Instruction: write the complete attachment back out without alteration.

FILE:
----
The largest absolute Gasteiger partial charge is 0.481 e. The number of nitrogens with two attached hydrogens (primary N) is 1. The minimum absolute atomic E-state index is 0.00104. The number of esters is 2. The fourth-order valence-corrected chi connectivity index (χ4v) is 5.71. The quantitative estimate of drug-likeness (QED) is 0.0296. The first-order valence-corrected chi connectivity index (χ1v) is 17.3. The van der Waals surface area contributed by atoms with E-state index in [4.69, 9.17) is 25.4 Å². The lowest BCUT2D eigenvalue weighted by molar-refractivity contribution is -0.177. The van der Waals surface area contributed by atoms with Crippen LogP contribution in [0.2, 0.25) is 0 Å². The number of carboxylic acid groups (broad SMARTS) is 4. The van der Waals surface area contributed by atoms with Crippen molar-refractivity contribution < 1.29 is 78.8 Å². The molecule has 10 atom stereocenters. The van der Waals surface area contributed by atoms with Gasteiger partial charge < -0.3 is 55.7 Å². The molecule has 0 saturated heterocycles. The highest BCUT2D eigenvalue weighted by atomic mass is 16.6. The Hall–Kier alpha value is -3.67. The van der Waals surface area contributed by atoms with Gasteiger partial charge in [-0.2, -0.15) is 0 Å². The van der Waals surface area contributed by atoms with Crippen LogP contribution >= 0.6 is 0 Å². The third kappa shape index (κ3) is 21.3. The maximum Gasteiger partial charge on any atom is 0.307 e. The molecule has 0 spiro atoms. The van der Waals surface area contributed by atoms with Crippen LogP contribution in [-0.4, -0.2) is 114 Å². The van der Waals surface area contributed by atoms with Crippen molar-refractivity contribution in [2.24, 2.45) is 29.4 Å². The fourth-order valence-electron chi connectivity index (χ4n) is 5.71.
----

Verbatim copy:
The largest absolute Gasteiger partial charge is 0.481 e. The number of nitrogens with two attached hydrogens (primary N) is 1. The minimum absolute atomic E-state index is 0.00104. The number of esters is 2. The fourth-order valence-corrected chi connectivity index (χ4v) is 5.71. The quantitative estimate of drug-likeness (QED) is 0.0296. The first-order valence-corrected chi connectivity index (χ1v) is 17.3. The van der Waals surface area contributed by atoms with E-state index in [4.69, 9.17) is 25.4 Å². The lowest BCUT2D eigenvalue weighted by molar-refractivity contribution is -0.177. The van der Waals surface area contributed by atoms with Crippen LogP contribution in [0.2, 0.25) is 0 Å². The number of carboxylic acid groups (broad SMARTS) is 4. The van der Waals surface area contributed by atoms with Crippen molar-refractivity contribution < 1.29 is 78.8 Å². The molecule has 10 atom stereocenters. The van der Waals surface area contributed by atoms with Gasteiger partial charge < -0.3 is 55.7 Å². The molecule has 0 saturated heterocycles. The highest BCUT2D eigenvalue weighted by atomic mass is 16.6. The Hall–Kier alpha value is -3.67. The van der Waals surface area contributed by atoms with Gasteiger partial charge in [-0.2, -0.15) is 0 Å². The van der Waals surface area contributed by atoms with Crippen LogP contribution >= 0.6 is 0 Å². The third kappa shape index (κ3) is 21.3. The maximum Gasteiger partial charge on any atom is 0.307 e. The molecule has 0 spiro atoms. The van der Waals surface area contributed by atoms with Crippen LogP contribution in [-0.4, -0.2) is 114 Å². The van der Waals surface area contributed by atoms with Crippen molar-refractivity contribution in [2.24, 2.45) is 29.4 Å². The fourth-order valence-electron chi connectivity index (χ4n) is 5.71.